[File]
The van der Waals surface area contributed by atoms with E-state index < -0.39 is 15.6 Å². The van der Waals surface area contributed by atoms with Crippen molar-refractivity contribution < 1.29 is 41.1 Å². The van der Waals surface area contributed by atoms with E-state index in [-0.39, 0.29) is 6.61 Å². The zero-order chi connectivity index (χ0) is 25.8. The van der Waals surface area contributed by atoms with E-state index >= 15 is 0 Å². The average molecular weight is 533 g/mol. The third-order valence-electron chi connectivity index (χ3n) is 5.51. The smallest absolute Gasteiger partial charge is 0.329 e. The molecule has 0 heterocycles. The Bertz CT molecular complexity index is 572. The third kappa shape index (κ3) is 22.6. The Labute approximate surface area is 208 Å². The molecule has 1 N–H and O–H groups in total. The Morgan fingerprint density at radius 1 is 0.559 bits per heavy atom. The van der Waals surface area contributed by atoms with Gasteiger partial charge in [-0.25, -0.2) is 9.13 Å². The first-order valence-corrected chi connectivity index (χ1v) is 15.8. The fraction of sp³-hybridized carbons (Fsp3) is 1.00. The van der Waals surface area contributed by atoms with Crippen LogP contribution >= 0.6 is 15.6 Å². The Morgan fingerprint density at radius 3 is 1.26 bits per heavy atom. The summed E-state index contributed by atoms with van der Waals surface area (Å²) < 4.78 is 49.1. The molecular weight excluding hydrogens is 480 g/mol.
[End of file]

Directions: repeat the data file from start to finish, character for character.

The van der Waals surface area contributed by atoms with E-state index < -0.39 is 15.6 Å². The van der Waals surface area contributed by atoms with Crippen molar-refractivity contribution < 1.29 is 41.1 Å². The van der Waals surface area contributed by atoms with E-state index in [-0.39, 0.29) is 6.61 Å². The zero-order chi connectivity index (χ0) is 25.8. The van der Waals surface area contributed by atoms with E-state index >= 15 is 0 Å². The average molecular weight is 533 g/mol. The third-order valence-electron chi connectivity index (χ3n) is 5.51. The smallest absolute Gasteiger partial charge is 0.329 e. The molecule has 0 heterocycles. The Bertz CT molecular complexity index is 572. The third kappa shape index (κ3) is 22.6. The Labute approximate surface area is 208 Å². The molecule has 1 N–H and O–H groups in total. The Morgan fingerprint density at radius 1 is 0.559 bits per heavy atom. The van der Waals surface area contributed by atoms with Gasteiger partial charge in [-0.25, -0.2) is 9.13 Å². The first-order valence-corrected chi connectivity index (χ1v) is 15.8. The fraction of sp³-hybridized carbons (Fsp3) is 1.00. The van der Waals surface area contributed by atoms with Crippen LogP contribution >= 0.6 is 15.6 Å². The Morgan fingerprint density at radius 3 is 1.26 bits per heavy atom. The summed E-state index contributed by atoms with van der Waals surface area (Å²) < 4.78 is 49.1. The molecular weight excluding hydrogens is 480 g/mol.